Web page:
Water rationing in Grise Fiord to end this summer after tank repair
High Arctic hamlet has had use of only 1 of its 2 water tanks for nearly 7 months
Crews have landed in Grise Fiord to fix the hamlet’s leaking water tank, which will end several months of water conservation there by later this summer.
“It’s a weight off of everybody,” said Daryl Dibblee, the hamlet’s senior administrative officer.
Only one of the two water tanks that serves Grise Fiord has been in use since late October, when the leak was found.
As a result, the hamlet has delivered two and a half truckloads of water to the community every week instead of three, with staff going on the radio weekly to communicate the need for residents to conserve water.
Grise Fiord, with a population of about 150, has a unique water system that uses tanks filled from melting glaciers once a year in the summer. Each tank is just over three storeys high, 22 metres in diameter and holds 3.7 million litres of water.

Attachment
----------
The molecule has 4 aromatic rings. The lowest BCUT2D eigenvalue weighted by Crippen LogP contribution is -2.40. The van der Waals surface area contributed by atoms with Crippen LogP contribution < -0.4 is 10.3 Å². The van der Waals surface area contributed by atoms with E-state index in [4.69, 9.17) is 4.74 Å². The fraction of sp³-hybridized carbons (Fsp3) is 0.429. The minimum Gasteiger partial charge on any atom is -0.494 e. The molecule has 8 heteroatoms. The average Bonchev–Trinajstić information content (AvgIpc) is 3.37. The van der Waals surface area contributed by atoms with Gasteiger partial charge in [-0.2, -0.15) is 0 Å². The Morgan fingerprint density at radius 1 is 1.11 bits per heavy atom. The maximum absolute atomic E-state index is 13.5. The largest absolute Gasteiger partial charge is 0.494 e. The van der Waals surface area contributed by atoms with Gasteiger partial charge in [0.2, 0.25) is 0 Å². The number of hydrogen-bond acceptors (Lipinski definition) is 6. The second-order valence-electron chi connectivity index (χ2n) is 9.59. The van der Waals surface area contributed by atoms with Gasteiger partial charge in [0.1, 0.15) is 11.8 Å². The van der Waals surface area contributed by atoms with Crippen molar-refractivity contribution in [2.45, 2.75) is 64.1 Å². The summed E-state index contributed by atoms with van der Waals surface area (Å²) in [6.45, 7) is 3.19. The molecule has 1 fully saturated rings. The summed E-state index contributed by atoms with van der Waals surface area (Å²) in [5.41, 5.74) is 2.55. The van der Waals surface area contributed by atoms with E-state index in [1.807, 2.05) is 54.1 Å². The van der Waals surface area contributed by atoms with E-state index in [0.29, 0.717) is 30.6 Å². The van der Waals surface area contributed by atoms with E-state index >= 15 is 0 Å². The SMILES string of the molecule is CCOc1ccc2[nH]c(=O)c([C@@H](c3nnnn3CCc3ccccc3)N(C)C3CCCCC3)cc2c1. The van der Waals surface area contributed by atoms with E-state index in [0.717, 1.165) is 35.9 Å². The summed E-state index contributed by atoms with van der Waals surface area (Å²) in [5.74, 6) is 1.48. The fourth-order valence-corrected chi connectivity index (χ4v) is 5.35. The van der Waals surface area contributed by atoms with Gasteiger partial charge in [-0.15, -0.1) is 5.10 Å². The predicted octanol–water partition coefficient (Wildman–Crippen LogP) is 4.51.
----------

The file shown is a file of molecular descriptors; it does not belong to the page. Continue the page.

The working water tank should be refilled by mid-June, when the glacier water starts running again, Dibblee said.
As a back-up, the Government of Nunavut will be supplying the hamlet with water bladders that collectively hold one million litres of water, Dibblee said.
The tank that is not working is scheduled to be ready to be filled by the end of August. Having this tank filled will end water rationing in the hamlet.
Neegan Burnside, the company contracted to work with the GN’s Department of Community and Government Services on the broken water tank, arrived within the past week.
Dibblee said the contractors told him they might be able to have the broken water tank repaired before the end of August projection.
As an added bonus, a third, smaller water tank that has not been used by the hamlet in 20 years is being refurbished and repiped, and could be functional by the end of June or earlier.
Having contractors in the hamlet to finally fix the water tank situation is welcome, Dibblee said, adding the process to have its water system fixed has been like a roller coaster ride.
“One day you’re up, one day you’re down,” he said.
“To finally see a complete plan and to see the contractor in [Grise Fiord] working right now, it just makes it so much better.”